Clunky. Arcane. A pain in the, ahem, rear.
It’s surely better than sifting through handwritten notes, as was done in days past, but researchers still have a few choice words when it comes to navigating eRecord.
Fortunately, there’s help in the form of a program called i2b2. The program, which stands for “Informatics for Integrating Biology and the Bedside” was formed by Harvard University’s i2b2 Center, an NIH-funded center for biomedical computing, and integrates with eRecord to allow researchers to more easily navigate the (clunky and arcane) system.
Through i2b2, researchers can query a wide variety of information in the university’s eRecord database — as well as a handful of other local sources including data from Flowcast and HBOC — and get data within a matter of minutes.
“It’s really useful for answering proof of concept questions,” said Paul D. Allen, Ph.D., research assistant professor in the Department of Neurobiology and Anatomy. “When we’re working to set up resident research projects and we want to know, for example, whether there are enough newborn babies here to test for congenital CMV infection, you can go in and ask how many babies were born here in the last year, and it will spit out a number. It’s magic.”
At the CTSI, clinical research informaticist Adam Tatro, M.S., R.N., runs an i2b2 training session every month, where new users can learn the ropes.
Allen said the program has helped tremendously with study design. Recently, his group wanted to know if pediatric patients with the airway disorder laryngomalacia had more severe obstructive sleep apnea than other kids who had undergone sleep studies. Allen’s group searched for kids’ sleep studies, sorting for those with and without the disorder.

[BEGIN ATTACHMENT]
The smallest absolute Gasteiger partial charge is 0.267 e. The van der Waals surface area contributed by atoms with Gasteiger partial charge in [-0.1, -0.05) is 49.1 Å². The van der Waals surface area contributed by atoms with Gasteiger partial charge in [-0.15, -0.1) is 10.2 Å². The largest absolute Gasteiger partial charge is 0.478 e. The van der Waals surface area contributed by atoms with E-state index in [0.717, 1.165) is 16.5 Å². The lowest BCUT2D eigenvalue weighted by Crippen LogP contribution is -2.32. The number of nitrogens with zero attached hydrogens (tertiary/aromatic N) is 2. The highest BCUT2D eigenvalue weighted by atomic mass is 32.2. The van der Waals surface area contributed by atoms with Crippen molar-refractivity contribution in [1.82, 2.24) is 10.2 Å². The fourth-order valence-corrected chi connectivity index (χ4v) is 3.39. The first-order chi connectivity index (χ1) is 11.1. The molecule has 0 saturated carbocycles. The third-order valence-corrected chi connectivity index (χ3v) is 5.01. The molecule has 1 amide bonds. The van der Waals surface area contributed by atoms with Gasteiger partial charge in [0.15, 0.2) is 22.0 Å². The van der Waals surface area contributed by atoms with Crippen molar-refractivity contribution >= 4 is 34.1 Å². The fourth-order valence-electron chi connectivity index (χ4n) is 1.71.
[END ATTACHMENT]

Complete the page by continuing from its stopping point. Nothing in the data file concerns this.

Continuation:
“After writing the program to read the sleep study note we answered the question in about 20 minutes – and the answer was no, these kids do just fine,” said Allen.
Additionally, the program is constantly being updated. Recently, it gained the ability to sort by prescribed medications.
“That was a really good update,” said Allen. “The caveat is we don’t know if people actually took the medications, but we can see what’s prescribed after certain treatments.”
Though many researchers use it to interface with eRecord, the program’s capabilities go beyond that. Christine Annis, senior health project coordinator in the Department of Neurology, is her department’s coordinator for national research studies that come through NeuroNEXT, a network for early phase neuroscience clinical trials, and uses i2b2 to pull data from Flowcast and HBOC.
By querying the various databases, Annis can respond to NeuroNEXT feasibility questionnaires in a short period of time. Site feasibility responses inform the Network as to whether there are sufficient number of specific types of patients available within the Network.
“We are asked how many people have been seen in the last year at the University of Rochester who will meet the proposals criteria, and how many of those seen we think could will enroll in the proposal if it were funded,” said Annis. “I primarily use i2b2 for those two questions.”
Annis has used i2b2 to track down data for 45 different NeuroNEXT proposals, totaling more than 1,000 different queries. By being able to run the queries on her own she does not have to ask other departments to take time out or their busy schedule to run a query on their patient databases.
“i2b2 has saved me so much time,” she said.
For more information on i2b2, contact Adam Tatro at Adam_Tatro@URMC.Rochester.edu